"Texas Transportation Commission members have an agenda. And that's to privatize the second-largest (highway) system in the world."
Agency officials say they double-counted bond revenue; legislators remain skeptical about legitimacy of fiscal 'crisis'
February 06, 2008
By Ben Wear
The Texas Department of Transportation made a billion-dollar error, officials of the agency admitted Tuesday under stern questioning from legislators, a mistake they said contributed significantly to TxDOT's sudden cash crunch.
TxDOT officials say agency planners inadvertently counted $1.1 billion of revenue twice, a mistake that caused them to commit to more road projects than the agency could handle.
But lawmakers, always skeptical, were often openly hostile during a lengthy Senate committee hearing that amounted to a thorough wood-shedding of TxDOT. They let department officials know that they remain suspicious about the legitimacy of the fiscal crisis.
Texas Transportation Commission members, said state Sen. Kirk Watson, D-Austin, "have an agenda. And that's to privatize the second-largest (highway) system in the world. And you are hell-bent-for-leather to do that."
State Sen. Tommy Williams, R-The Woodlands, pushed for a third party to look at TxDOT's books.
"It's important to me that we get the state auditor's office in there as quickly as possible," said Williams, who carried legislation last year that substantially curtailed TxDOT's authority to agree to long-term leases with private companies to build and run tollways.
TxDOT's executive director, Amadeo Saenz, said he would welcome an audit.
Saenz, TxDOT Chief Financial Officer James Bass and three transportation commissioners spent three hours answering questions in an unusual, out-of-session joint meeting of the Senate Finance and the Senate Transportation and Homeland Security committees.
TxDOT officials first announced a money shortage in November, ascribing it to a number of factors: inflation, reduced federal transportation grants, increased road maintenance needs and, most tellingly to legislators, the loss of revenue from those private toll road leases. Until Tuesday, top TxDOT officials had said nothing publicly about having made a serious bureaucratic error.
According to Saenz and Bass, the $1.1 billion that was counted twice was money borrowed through selling bonds. As a consequence, top agency officials told TxDOT's various divisions and districts that they had $4.2 billion to spend this fiscal year.
"As soon as I heard that number," Bass said, "I knew it was an overestimate."
Soon after, with so-called "lettings" for 2008 trimmed to $3.1 billion, TxDOT officials announced huge cuts in spending on right of way and project design, as well as a freeze on the start of many road projects that were ready to go. That sudden halt to projects got legislators' attention — and their goat. The Legislature and voters last year gave the agency authorization to borrow an additional $8 billion — though $5 billion of that will require further legislative action in 2009 — and so legislators don't like that crucial road projects are suddenly up on blocks.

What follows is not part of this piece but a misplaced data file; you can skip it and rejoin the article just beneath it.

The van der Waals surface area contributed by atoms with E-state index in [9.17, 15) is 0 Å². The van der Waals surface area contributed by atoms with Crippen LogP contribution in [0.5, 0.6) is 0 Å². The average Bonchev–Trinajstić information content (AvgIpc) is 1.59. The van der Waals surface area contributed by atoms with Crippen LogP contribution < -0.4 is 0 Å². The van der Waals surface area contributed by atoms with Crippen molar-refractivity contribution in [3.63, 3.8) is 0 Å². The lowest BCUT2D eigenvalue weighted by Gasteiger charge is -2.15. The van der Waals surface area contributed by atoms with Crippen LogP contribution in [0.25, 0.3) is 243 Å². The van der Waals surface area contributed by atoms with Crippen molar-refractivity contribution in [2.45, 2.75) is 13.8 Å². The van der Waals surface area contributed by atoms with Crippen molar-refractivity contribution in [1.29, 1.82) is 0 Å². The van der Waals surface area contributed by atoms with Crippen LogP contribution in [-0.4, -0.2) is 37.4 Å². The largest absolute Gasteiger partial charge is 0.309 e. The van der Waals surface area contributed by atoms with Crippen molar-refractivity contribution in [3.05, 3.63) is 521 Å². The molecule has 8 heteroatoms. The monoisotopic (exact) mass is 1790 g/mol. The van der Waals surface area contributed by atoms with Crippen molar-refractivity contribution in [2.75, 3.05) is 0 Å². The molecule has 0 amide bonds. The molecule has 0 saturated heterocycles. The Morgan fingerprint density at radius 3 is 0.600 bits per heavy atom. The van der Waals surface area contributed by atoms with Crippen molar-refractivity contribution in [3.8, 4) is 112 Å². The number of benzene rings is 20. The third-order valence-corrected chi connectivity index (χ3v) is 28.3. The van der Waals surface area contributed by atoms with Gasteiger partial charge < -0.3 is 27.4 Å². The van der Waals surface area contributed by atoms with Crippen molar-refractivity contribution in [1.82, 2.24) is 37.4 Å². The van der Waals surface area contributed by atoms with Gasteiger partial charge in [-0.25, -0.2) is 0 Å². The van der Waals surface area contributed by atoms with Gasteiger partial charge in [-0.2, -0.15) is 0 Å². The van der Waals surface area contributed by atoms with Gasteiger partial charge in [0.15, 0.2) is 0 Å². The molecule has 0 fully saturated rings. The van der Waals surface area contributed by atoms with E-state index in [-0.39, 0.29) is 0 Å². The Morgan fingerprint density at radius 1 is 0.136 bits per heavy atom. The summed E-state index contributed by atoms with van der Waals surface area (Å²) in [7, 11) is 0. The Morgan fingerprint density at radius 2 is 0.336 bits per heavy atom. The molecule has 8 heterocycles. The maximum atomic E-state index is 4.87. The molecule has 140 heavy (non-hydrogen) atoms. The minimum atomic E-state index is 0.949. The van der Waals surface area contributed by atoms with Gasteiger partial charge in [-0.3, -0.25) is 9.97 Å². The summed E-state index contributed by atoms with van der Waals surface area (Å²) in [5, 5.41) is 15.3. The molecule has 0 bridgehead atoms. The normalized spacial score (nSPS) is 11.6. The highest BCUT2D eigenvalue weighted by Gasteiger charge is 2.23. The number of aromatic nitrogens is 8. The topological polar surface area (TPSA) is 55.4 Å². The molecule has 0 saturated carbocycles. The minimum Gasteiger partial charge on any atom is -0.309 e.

It didn't take long after the freeze announcement for the idea to take hold that TxDOT was manufacturing a crisis to coerce legislators into backing away from the limits on private toll road contracts.
Tuesday's alternative explanation may have been only partially helpful to the agency.
"So, what you're saying is, it's not a political effort on your part," Watson said. "It's a lack of competence."
Saenz said he has brought the planning function, along with project procurement, under Bass' control to avoid the sort of left hand-right hand problem that caused the error.
How state and federal money goes into and out of TxDOT has long been a puzzle, one made only more complex by the addition of toll road financing and a growing practice of delegating road building to local agencies. Lawmakers, gazing at balance sheets gray with numbers and listening to Bass' clarifications of them, said the opaque nature of how TxDOT presents its finances makes it hard to trust the numbers.
"This is screwed up," said state Sen. Steve Ogden, R-Bryan, chairman of the Finance Committee, brandishing a revenue-and-expense table. "This is really bad. I heard your explanation. But based on the data, it doesn't match."
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